Campaigns get an early start even in likely one-party races
Democrats and Republicans are already battling over key California congressional districts, but campaigns for seats unlikely to switch parties next year are picking up as well.
California now allows two candidates from the same party to compete in the general election, and that means tough primary challenges can extend into the fall.
That was true last year as two incumbents, Democratic Reps. Joe Baca and Pete Stark, lost to Democratic challengers.
This year, Rep. Mike Honda, D-San Jose, is already trying to fend off a possible run by Ro Khanna, a 36-year-old attorney and former President Barack Obama appointee.
Khanna, who has more than $1 million in campaign funds in the bank, has yet to announce formal plans.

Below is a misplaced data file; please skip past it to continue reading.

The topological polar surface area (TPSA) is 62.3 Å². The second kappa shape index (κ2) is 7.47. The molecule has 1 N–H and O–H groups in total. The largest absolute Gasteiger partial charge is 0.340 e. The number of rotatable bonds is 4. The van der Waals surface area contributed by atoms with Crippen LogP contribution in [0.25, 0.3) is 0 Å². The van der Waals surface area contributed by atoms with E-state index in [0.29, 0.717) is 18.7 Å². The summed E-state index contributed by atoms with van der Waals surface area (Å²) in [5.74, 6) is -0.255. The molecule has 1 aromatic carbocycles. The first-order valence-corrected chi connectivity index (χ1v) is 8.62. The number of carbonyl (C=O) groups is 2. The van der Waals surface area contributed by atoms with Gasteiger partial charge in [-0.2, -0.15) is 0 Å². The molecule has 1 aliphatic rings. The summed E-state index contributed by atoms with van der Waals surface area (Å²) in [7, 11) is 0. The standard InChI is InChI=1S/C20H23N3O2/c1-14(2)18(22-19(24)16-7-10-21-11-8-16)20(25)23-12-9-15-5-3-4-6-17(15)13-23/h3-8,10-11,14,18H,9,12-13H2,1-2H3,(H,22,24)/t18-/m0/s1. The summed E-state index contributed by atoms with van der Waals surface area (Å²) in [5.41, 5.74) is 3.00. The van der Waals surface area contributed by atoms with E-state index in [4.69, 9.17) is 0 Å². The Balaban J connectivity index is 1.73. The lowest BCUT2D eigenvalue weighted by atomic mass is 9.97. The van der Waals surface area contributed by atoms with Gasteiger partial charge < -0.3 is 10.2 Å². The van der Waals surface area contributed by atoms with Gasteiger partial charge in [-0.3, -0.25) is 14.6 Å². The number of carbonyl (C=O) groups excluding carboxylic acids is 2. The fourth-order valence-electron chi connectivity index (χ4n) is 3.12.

But Honda is holding fundraising events to build a campaign war chest and trumpeting early endorsements from Obama, House minority leader Nancy Pelosi and Democratic Congressional Campaign Committee Chairman Steve Israel.
Last week, Honda's team released an internal poll that gives him a 52-point lead over Khanna.
"Smart campaigns are hard-working and prepared campaigns," Honda campaign spokesman Dan Cohen said.
The Legislature is on spring break until next Monday, but that doesn't mean the Capitol is empty. The last rounds of the Poetry Out Loud state finals get under way at 8 a.m. today in Senate chambers. High school students will compete in reading famous poems in hopes of heading to the national finals in Washington, D.C., next month.
"Everybody must like him. He's back again, right?"
JOE MONTANA, retired 49ers quarterback, shrugging off a question about Gov. Jerry Brown last week before being inducted into the California Hall of Fame